The Malaysian government probably has done more over the past week to undermine the international image of Malaysia than anyone else in the country’s nearly sixty years as an independent nation.

Of course, for most of those six decades until the disappearance of Malaysia Airlines Flight 370 the country received little international attention. If Malaysia made the news at all, it tended to get a relatively favorable image as a peaceful and multi-ethnic nation that had witnessed some of the strongest economic growth in Asia. Read more »

Friday Asia Update: Top Five Stories for the Week of March 14, 2014

by Guest Blogger for Elizabeth C. Economy Friday, March 14, 2014
International school students light candles to pray for passengers aboard Malaysia Airlines flight MH370, in Zhuji, Zhejiang province, on March 10, 2014. (Stringer/Courtesy Reuters) International school students light candles to pray for passengers aboard Malaysia Airlines flight MH370, in Zhuji, Zhejiang province, on March 10, 2014. (Stringer/Courtesy Reuters)

Lauren Dickey, Darcie Draudt, Charles McClean, Will Piekos, and Sharone Tobias look at the top stories in Asia today.

1. Missing Malaysia Airlines flight leaves the fate of 239 passengers shrouded in mystery. Malaysia Airlines Flight 370 from Kuala Lumpur to Beijing disappeared Saturday, and its fate has still not been determined nearly a week after it vanished from radar screens. The most recent information indicates that the plane was deliberately flown off course, making a sharp left and flying hundreds of miles toward India’s remote Andaman and Nicobar islands. Read more »

Michelle Obama’s China Choice: Public Diplomacy vs. Politics

by Elizabeth C. Economy Friday, March 14, 2014
U.S. first lady Michelle Obama (L) participates in a language class with teacher Crystal Chen for pre-school students at the Washington Yu Ying Public Charter School ahead of her upcoming trip to China, in Washington on March 4, 2014. (Yuri Gripas/Courtesy Reuters) U.S. first lady Michelle Obama (L) participates in a language class with teacher Crystal Chen for pre-school students at the Washington Yu Ying Public Charter School ahead of her upcoming trip to China, in Washington on March 4, 2014. (Yuri Gripas/Courtesy Reuters)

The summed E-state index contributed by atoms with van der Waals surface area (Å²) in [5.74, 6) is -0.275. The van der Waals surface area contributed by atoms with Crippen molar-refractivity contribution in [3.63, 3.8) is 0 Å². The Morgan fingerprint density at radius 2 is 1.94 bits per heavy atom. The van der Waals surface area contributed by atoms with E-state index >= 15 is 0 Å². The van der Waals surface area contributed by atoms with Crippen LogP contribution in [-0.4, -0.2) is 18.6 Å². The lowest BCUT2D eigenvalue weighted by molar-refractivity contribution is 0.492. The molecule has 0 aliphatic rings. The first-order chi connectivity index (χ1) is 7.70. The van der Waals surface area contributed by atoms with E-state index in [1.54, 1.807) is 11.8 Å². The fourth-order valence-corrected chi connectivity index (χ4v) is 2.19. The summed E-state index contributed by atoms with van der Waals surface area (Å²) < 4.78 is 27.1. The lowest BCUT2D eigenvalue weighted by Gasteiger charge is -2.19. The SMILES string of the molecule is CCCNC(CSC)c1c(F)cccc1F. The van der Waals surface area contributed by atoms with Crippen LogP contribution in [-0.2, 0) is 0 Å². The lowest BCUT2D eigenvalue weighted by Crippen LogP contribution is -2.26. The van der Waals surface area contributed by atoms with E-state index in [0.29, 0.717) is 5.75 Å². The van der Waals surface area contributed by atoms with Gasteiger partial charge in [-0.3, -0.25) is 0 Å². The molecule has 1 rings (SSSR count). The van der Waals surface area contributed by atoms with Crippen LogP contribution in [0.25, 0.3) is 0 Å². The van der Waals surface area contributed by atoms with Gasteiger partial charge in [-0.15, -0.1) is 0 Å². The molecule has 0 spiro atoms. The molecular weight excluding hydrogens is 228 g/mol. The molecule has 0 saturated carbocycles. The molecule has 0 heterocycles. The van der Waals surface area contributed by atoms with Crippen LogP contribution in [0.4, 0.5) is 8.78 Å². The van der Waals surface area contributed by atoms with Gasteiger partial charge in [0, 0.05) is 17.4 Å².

Public diplomacy matters, but it is no substitute for policy. As First Lady Michelle Obama prepares to travel to China, she should consider weaving some policy into what appears to be almost entirely a week-long public diplomacy push. With her mother and two daughters in tow, the first lady will be visiting educational institutions and historical sites and discussing education in the United States and China. As media have reported, Mrs. Obama will “talk to young people about the power of education to help them achieve their aspirations,” speak with them about their lives, and tell them “about America and the values we hold dear.” Read more »

Indian Politics: From Identity to Governance

by Alyssa Ayres Wednesday, March 12, 2014
Election Commission of India India's Chief Election Commissioner V.S. Sampath (C) listens to a reporter's question during a news conference to announce election dates, in New Delhi March 5, 2014. India's mammoth parliamentary election will start on April 7 (Anandito Mukherjee/Courtesy Reuters).

This post is part of a series on the Indian elections.

In the fall of 1990, I got off an Air India flight and landed in Delhi for the first time. I was taking part in a college semester abroad program, and was ready to learn about the world’s largest democracy. Little did I know how much there would be to learn. Read more »